It's not just players who go take huge steps to get back on the court

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Thumbnail image for javie.jpgSteve Javie is like a lot of NBA veteran players this time of year — he is excited, but wonders if his body will let him enjoy that excitement.

We’re used to stories of NBA players going under the knife, trying experimental procedures, enduring a lot of pain for a couple more years on the court. Just a little more run.

Javie has been doing the same thing. An interesting story from Brooklyn’s best NBA writer Howard Beck at the New York Times details what Javie has been going through.

Even Javie is unsure how long his comeback will last. He has no cartilage left in his knee, a result of 30 years of wear and tear. When he runs, “it’s bone on bone,” he said. Javie could have reconstructive surgery, but it would require a year of recovery, and the prosthetics are not designed for the abuse of an N.B.A. schedule.

So Javie has been working hard to strengthen his quadriceps and hamstrings to take some pressure off the knee. He has undergone platelet-rich plasma therapy, which some doctors believe could help regenerate cartilage. Javie also recently began receiving viscous injections that simulate cartilage and provide some buffer between the bones. He hopes the injections “can buy me another year or two.”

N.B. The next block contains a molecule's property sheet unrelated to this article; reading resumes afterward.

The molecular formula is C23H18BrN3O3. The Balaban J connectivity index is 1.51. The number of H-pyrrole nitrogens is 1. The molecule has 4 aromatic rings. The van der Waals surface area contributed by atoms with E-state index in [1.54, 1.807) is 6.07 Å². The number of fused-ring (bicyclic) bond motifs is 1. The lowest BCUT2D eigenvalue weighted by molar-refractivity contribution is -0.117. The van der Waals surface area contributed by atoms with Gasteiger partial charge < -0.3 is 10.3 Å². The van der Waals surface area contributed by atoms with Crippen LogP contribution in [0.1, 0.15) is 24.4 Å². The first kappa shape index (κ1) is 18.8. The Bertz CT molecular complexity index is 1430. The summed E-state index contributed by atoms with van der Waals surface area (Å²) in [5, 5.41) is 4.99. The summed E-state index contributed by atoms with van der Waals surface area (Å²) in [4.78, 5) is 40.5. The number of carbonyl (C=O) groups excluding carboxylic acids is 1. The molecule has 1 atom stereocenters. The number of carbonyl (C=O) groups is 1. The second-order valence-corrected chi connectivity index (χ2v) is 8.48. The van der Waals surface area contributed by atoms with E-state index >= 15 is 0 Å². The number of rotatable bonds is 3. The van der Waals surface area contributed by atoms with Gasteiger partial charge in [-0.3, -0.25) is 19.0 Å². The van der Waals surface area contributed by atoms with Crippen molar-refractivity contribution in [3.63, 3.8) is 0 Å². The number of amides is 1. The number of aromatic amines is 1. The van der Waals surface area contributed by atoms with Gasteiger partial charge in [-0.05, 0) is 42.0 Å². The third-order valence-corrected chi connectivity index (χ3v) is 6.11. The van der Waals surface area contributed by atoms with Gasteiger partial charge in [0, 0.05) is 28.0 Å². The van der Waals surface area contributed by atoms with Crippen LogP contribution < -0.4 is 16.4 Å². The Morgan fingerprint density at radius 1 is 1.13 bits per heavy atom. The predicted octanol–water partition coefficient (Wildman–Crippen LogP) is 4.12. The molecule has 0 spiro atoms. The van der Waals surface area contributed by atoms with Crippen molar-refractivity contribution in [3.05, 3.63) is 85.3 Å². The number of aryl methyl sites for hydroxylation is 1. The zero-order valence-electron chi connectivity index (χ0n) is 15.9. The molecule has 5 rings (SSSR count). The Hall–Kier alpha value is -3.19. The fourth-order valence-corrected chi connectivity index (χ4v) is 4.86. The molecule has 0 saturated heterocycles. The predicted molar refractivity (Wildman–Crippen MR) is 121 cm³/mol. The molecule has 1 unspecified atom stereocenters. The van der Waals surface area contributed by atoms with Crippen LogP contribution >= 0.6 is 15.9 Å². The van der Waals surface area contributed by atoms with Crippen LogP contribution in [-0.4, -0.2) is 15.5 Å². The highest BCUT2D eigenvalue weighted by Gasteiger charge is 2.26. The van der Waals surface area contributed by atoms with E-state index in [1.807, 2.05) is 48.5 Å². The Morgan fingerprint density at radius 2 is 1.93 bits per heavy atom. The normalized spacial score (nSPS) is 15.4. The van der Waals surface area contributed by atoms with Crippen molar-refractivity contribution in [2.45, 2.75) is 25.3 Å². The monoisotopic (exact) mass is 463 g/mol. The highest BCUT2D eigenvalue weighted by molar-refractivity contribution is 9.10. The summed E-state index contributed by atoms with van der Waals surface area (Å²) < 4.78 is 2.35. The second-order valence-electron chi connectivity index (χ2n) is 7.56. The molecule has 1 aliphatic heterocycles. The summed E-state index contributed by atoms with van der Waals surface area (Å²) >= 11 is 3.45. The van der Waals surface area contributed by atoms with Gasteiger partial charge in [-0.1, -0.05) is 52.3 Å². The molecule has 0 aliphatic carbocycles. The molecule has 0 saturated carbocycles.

Javie will find out in the preseason if he can do it. He has been running some with no swelling or pain lately, but nothing like the strain an NBA season will put on that knee. Like a lot of veteran players, he is unsure.

There are fans of the Blazers — heck, fans of 30 teams — probably rooting against Javie. Every team’s fanbase is convinced Javie has it in for them. But the story of a guy gutting out for one or two more seasons — and in this case not millions of dollars — says something about his love of the game.